A Place Of One’s One directed by Bernard KnowlesA Place Of One’s One directed by Bernard Knowles

A Place Of One’s One directed by Bernard KnowlesIn October 1945, the horror anthology film Dead of Night was released in England, and to this day, almost 75 years later, it remains one of the scariest pictures ever to come out of that country. But Dead of Night was hardly the first shuddery cinematic exercise to be released there that year. Some five months earlier, in May ’45, a smaller and admittedly less frightening cinematic offering had been released to the public, and that film was A Place of One’s Own, based on the Osbert Sitwell novel of 1940. A subdued and only intermittently scary ghost story, the film yet offers the viewer of today a beautifully produced and supremely well acted 90 minutes, highlighted by some beautiful period decor and a literate script. Though little discussed in recent years, the picture surely remains ripe for modern-day reappraisal by the discriminating viewer.

In the film, the viewer meets the advanced-in-years Henry Smedhurst, played by the 36-year-old James Mason, who, by dint of his great craft and some effective makeup work, manages to convince as a man a good 20 years older. Smedhurst had been a draper in Leeds for the previous 40 years, and is now about to retire. He and his wife, Emily (American actress Barbara Mullen … although nobody would ever suspect her country of birth, given the oh-so convincing Scottish accent that she sports here), decide to buy the abandoned Bellingham House in Newborough. The old place had been unoccupied, coincidentally enough, since 1860 — 40 years earlier — when its previous occupant, the young Elizabeth Harkness, had died under mysterious circumstances. All seems to go well as the Smedhursts settle in, until strange noises are heard issuing from the home’s “speaking tube,” as well as faint voices asking for one “Dr. Marsham.” And when Emily hires a young woman named Annette Allenby (the hugely popular English actress Margaret Lockwood) to be her companion, even stranger things begin to transpire.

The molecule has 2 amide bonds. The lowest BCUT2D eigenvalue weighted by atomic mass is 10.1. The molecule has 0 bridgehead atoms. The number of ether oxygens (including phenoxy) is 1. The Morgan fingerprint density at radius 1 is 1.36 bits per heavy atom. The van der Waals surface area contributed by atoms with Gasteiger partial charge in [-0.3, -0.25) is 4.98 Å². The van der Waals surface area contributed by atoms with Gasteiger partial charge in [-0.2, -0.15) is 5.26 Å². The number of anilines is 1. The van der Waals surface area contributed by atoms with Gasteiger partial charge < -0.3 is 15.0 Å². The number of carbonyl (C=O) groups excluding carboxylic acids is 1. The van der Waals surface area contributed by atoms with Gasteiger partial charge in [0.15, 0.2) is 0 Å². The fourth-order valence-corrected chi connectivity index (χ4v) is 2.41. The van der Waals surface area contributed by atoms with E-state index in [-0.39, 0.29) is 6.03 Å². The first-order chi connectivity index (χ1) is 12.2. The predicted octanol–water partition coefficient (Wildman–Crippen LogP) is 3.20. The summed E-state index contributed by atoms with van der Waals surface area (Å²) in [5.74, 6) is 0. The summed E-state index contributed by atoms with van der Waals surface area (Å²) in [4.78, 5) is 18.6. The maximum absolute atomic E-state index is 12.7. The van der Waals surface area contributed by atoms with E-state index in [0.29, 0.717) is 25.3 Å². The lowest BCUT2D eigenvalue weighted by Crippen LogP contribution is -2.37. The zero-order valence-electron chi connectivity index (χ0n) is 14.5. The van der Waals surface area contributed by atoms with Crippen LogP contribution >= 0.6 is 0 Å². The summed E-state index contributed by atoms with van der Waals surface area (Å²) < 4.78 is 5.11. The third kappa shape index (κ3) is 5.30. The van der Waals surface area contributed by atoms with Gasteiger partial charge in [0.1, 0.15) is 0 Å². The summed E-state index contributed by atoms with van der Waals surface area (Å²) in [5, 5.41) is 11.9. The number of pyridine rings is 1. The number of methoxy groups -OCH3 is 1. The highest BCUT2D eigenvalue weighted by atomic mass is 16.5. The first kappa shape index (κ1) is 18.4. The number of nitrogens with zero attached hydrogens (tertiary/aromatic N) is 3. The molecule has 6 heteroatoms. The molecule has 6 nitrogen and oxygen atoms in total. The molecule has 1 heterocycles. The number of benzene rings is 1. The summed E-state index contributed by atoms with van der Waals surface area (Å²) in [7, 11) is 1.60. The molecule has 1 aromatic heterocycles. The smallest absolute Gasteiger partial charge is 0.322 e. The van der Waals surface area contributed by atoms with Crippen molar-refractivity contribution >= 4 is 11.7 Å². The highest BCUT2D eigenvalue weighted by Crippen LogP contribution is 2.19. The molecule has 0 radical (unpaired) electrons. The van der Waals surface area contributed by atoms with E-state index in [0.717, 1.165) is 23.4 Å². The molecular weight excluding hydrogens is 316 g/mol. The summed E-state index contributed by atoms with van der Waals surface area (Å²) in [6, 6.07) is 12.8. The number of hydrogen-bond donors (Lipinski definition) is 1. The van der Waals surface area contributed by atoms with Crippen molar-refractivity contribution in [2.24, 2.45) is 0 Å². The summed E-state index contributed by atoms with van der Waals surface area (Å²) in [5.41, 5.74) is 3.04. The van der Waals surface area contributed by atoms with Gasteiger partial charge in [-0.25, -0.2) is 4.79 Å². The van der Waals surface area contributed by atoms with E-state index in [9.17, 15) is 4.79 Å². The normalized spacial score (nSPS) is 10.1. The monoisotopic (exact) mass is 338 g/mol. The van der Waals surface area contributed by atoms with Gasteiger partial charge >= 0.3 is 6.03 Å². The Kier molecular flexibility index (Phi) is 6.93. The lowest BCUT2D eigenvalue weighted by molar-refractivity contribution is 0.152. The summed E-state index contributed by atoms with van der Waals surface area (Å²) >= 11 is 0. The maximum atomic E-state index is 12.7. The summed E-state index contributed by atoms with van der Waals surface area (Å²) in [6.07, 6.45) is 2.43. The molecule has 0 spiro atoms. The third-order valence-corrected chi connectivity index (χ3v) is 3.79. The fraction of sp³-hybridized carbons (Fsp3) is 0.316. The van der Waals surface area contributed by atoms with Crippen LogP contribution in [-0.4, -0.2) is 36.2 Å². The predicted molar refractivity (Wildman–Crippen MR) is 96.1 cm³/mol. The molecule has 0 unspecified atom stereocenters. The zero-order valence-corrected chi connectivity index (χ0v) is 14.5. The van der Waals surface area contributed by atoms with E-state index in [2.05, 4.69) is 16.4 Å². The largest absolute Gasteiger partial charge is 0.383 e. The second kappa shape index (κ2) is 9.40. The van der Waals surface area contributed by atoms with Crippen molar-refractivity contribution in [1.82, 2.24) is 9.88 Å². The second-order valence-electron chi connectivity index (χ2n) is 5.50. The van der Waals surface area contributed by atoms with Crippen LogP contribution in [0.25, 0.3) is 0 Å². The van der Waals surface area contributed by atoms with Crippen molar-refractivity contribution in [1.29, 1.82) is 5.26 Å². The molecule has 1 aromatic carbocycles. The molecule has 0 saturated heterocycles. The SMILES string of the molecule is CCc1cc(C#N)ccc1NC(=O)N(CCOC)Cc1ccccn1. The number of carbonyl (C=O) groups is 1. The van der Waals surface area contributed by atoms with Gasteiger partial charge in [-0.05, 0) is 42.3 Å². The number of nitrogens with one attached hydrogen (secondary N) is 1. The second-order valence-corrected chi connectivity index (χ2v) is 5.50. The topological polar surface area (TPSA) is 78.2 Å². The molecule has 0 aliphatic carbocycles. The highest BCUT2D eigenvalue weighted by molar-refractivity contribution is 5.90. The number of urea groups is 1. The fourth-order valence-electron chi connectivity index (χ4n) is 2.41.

Annette is soon seen to evince abilities on the piano that she never had before; she orders the gardener to dig in the garden for a locket and later has no memory of having done so; and, most distressingly, she even begins to speak in another’s voice, telling of a 40-year-old tragedy in that same house. The viewer, of course, immediately realizes that poor Annette is being possessed by the spirit of the late Elizabeth, and while Emily is quick to catch on, Smedhurst himself is harder to convince. Annette’s fiancé, the kindly Dr. Selbie (Dennis Price, here in one of his earliest roles, and a good four years prior to his wonderful turn in Kind Hearts and Coronets), is at a loss to help the woman as she sinks into torpor and increasing debility, until Smedhurst himself is finally convinced of the supernatural nature of recent events, and decides to take action, as the history of four decades earlier threatens to repeat itself…